It is not off beam to contend that concurrent delays are a contentious arena in construction claims where anecdotal experience-based approach has been evident among the practitioners. Assessing concurrent delay in relation to extension of time and delay damages is often complicated. The aim of the research is to recognize an industry-accepted precedent as to concurrent delays, from the quantity surveyor perspective. The objectives are to identify the ‘evaluators’ view on concurrent delay as a ‘phenomenon’ in the construction industry, gauge the industry practitioner’s view on the treatment on concurrent delay in terms of ratifying time extension and prolongation costs and finally to see whether a consensus is truly available. The authors in this paper offer a key insight into claims using a quantitative approach by effectively recommending a convincing solution in terms of either yes or no. This is done by encapsulating a concurrent delay scenario and asking consulting quantity surveyors to add their experience and offer their views through fully structured questionnaires. The questions were to examine, whether there exists a concurrent delay, time is excusable so that concurrent delay period once identified is added to the period of extension and finally, whether the costs on prolongation due to concurrent delays are compensable. Binomial distribution is used to model the probability and gauge the perception where a series of discrete trials in this research was conducted and each individual trial had either agreement or otherwise. In this way, a new insight into the attitudes of ‘evaluators’ to claims is obtained and common areas of agreement and disagreement are identified. It was found that claims consultants have a greater appreciation of the ways in which claims are eventually settled. Further, the authors have noted that assessing concurrent delay is often problematic. There is no single accepted definition of concurrent delay.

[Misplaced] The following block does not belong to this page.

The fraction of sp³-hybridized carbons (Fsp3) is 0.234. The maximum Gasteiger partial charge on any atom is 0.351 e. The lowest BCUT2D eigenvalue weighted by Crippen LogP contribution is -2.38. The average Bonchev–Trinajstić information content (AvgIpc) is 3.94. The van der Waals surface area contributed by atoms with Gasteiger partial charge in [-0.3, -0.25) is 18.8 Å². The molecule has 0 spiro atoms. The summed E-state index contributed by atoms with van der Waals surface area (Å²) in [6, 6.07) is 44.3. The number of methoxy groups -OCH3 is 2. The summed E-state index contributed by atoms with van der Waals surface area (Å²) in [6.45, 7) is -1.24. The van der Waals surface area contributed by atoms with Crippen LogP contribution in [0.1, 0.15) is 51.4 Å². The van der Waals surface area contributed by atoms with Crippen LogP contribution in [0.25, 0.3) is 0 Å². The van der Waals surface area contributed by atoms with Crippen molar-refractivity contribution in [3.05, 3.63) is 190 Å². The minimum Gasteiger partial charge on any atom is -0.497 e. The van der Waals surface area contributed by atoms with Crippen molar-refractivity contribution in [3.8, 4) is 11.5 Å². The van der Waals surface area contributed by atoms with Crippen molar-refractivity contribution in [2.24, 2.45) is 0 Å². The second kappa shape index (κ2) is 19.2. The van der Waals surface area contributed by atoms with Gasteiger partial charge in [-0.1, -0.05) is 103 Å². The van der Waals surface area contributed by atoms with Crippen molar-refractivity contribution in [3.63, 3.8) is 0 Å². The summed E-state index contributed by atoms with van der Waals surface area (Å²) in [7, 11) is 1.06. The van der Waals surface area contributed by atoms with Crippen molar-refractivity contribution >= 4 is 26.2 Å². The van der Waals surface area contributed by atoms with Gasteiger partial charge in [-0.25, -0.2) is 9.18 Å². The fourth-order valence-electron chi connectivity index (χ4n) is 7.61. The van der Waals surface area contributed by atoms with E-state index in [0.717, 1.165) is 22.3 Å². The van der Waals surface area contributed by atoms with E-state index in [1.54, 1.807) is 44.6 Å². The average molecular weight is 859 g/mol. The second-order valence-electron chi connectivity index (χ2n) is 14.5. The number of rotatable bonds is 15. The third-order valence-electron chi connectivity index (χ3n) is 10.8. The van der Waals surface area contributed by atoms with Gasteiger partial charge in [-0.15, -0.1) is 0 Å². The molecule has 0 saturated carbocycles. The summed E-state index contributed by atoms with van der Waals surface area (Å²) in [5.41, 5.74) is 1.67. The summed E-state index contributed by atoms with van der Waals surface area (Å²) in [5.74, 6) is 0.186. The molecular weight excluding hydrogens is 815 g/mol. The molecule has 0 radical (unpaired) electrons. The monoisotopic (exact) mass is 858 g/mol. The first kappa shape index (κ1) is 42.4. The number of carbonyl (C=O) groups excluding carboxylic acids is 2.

Keywords: Claims; Concurrent delay; Scenario-based